(1)C (2)C (3)C (n)(C + M ) + + + ... + 2 3 (1 + Y ) (1 + Y ) (1 + Y ) (1 + Y ) n p

Information about bond per $100 par:

11

annual coupon = 0.09 x $100 = $9.00 yield to maturity = 0.09 number of years to maturity = 5 years price = P = 100 Values adjusting for semiannual payments: c = $9.000/2 = $4.5 y = .09/2 = .045 n = 5 x 2 = 10

t 1 2 3 4 5 6 7 8 9 10 Total

c $4.5 4.5 4.5 4.5 4.5 4.5 4.5 4.5 4.5 104.5

c (1.045) t

4.306220 4.120785 3.943335 3.773526 3.611030 3.455531 3.306728 3.164333 3.028070 67.290443 100.000000

t×

C (1.045) t

4.30622 8.24156 11.83000 15.09410 18.05514 20.73318 23.14709 25.31466 27.25262 672.90442 826.87899

(1)C (2)C (3)C (n)(C + M ) + + + ... + 2 3 (1 + Y ) (1 + Y ) (1 + Y ) (1 + Y ) n = 826.87899 p 826.87899 = 8.27 100

Macaulay duration in six-month periods:

Macaulay duration in years:

8.27 = 4.13 2

Table above shows how Macaulay duration is calculated for the hypothetical 9%, 5 year bond selling at 100 to yield 9%. Notice that we made adjustments to C, y, and n because we assume that the bond pays interest semiannually. We also divide the Macaulay duration measure given in equation by 2 to convert a measure given in a semiannual periods to an annual measure.

12

There are two characteristics that affect the Macaulay duration of a bond, and therefore its price volatility. First, the Macaulay duration for a coupon bond is less than its maturity. For a zero coupon bond, the maturity duration is equal to its maturity. Therefore for bonds with the same maturity and selling at the same yield, the lower the coupon rate, the greater a bond’s Macaulay selling at the same yield, the longer the maturity, the larger the Macaulay duration and price sensitivity.

dp 1 =− D(dy ) p (1 + y )

The above equation shows how to calculate the percentage change in a bond’s price for a given change in yield (dy ) . Bond market participants commonly combine the first two terms on the right hand side of this equation and refer to this measure as the modified duration of a bond. That is:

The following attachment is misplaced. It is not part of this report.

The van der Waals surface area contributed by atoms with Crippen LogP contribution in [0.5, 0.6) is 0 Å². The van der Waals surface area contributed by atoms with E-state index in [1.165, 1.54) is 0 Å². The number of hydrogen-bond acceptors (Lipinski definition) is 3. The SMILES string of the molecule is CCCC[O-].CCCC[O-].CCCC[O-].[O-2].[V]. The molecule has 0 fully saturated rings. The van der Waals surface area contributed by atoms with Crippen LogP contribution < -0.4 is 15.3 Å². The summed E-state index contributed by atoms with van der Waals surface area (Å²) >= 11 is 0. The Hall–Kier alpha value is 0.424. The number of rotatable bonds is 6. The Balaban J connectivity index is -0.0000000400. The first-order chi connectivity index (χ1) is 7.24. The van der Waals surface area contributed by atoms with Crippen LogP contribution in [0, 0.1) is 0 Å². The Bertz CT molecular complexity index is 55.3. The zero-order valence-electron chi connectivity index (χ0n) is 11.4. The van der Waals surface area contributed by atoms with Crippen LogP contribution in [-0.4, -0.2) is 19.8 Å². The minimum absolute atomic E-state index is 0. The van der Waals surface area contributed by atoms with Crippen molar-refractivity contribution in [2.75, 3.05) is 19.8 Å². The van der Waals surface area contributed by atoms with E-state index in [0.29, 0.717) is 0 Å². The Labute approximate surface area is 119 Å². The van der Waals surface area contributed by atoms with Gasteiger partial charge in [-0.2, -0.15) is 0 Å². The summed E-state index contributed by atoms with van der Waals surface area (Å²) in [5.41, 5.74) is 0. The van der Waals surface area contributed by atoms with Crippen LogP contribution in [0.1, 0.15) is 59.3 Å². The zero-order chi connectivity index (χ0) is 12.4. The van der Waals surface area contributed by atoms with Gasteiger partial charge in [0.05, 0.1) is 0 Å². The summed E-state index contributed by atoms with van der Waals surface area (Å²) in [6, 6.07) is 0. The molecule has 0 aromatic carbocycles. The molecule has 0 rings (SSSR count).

mod ified duration =

Macaulay Duration (1 + y )

Not only is the approximation off, but we also can see that duration estimates a symmetric percentage change in price, which as we pointed earlier, is not a property of the price/yield relationship for an optionfree bond. A useful interpretation of modified duration can be obtained by substituting 100 basis points into our equation The percentage price change would then be: -Modified Duration x (1.00) = -Modified Duration Thus, modified duration can be interpreted as the approximate percentage price change for a 100 basis point change in yields. For example, a bond with a modified duration of 6 would change in price by approximately 6% for 100 basis point change in yield. Institutional investors adjust the duration of a portfolio to increase (decrease) their interest rate risk exposure if interest rates are expected to fall (rise). While modified duration measures the percentage price change, the dollar duration of a bond measures the dollar price change. The dollar duration can be easily obtained given the bond’s modified duration. For example, if the modified duration of a bond is 5 and its price is 90, this means that its price will change by approximately $4,5 (5% times $90) for a bonus change in yield.

13

Notice what happens to duration (steepness of the tangent line) as yield changes: as yield increases (decreases), duration decreases (increases). This property holds all option free bonds. Figure – Tangent to Price/Yield Relationship

Price

P*

Y* Yield If we draw a vertical line from any yield (on the horizontal axis), the distance between the horizontal axis and the tangent line represents the price approximated by using duration starting with the initial yield y*. The approximation will always understate the actual price. This agrees with our illustration earlier of the relationship between duration and the approximate price change. For small changes in yield, the tangent line and duration do a good job in estimating the actual price, but the further the distance from the initial yield, y*, the worse the approximation depends on the convexity (bowedness) of the price/yield relationship. Curvature and Convexity Mathematically, duration is a first approximation of the price/yield relationship. That is duration attempts to estimate a convex relationship with a straight line (tangent line). A fundamental property of calculus is that a mathematical function can be approximated by a taylor series. The more terms a Taylor series uses, the better the approximation. For example, the first two terms of a Taylor series for the price functioning given by